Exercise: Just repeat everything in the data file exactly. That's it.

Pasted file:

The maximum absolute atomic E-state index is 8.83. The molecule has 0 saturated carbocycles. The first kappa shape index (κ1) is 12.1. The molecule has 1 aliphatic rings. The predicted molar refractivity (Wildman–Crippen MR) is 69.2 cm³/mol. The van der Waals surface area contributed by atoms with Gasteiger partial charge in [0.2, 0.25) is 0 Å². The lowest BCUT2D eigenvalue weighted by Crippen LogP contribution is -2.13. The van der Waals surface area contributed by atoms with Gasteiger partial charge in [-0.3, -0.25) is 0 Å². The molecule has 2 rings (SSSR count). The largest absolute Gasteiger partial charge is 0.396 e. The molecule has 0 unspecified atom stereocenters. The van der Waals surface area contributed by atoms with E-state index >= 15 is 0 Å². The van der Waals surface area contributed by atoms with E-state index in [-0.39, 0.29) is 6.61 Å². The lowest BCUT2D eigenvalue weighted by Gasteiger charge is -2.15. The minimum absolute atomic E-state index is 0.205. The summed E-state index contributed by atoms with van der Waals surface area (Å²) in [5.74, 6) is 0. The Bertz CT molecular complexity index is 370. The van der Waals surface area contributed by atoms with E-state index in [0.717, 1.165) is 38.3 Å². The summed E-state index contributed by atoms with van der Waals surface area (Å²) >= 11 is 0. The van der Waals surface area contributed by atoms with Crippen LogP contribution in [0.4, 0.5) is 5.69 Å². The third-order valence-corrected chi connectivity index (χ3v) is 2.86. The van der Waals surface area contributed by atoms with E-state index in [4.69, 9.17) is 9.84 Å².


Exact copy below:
The maximum absolute atomic E-state index is 8.83. The molecule has 0 saturated carbocycles. The first kappa shape index (κ1) is 12.1. The molecule has 1 aliphatic rings. The predicted molar refractivity (Wildman–Crippen MR) is 69.2 cm³/mol. The van der Waals surface area contributed by atoms with Gasteiger partial charge in [0.2, 0.25) is 0 Å². The lowest BCUT2D eigenvalue weighted by Crippen LogP contribution is -2.13. The van der Waals surface area contributed by atoms with Gasteiger partial charge in [-0.3, -0.25) is 0 Å². The molecule has 2 rings (SSSR count). The largest absolute Gasteiger partial charge is 0.396 e. The molecule has 0 unspecified atom stereocenters. The van der Waals surface area contributed by atoms with E-state index >= 15 is 0 Å². The van der Waals surface area contributed by atoms with E-state index in [-0.39, 0.29) is 6.61 Å². The lowest BCUT2D eigenvalue weighted by Gasteiger charge is -2.15. The minimum absolute atomic E-state index is 0.205. The summed E-state index contributed by atoms with van der Waals surface area (Å²) in [5.74, 6) is 0. The Bertz CT molecular complexity index is 370. The van der Waals surface area contributed by atoms with E-state index in [0.717, 1.165) is 38.3 Å². The summed E-state index contributed by atoms with van der Waals surface area (Å²) >= 11 is 0. The van der Waals surface area contributed by atoms with Crippen LogP contribution in [0.4, 0.5) is 5.69 Å². The third-order valence-corrected chi connectivity index (χ3v) is 2.86. The van der Waals surface area contributed by atoms with E-state index in [4.69, 9.17) is 9.84 Å².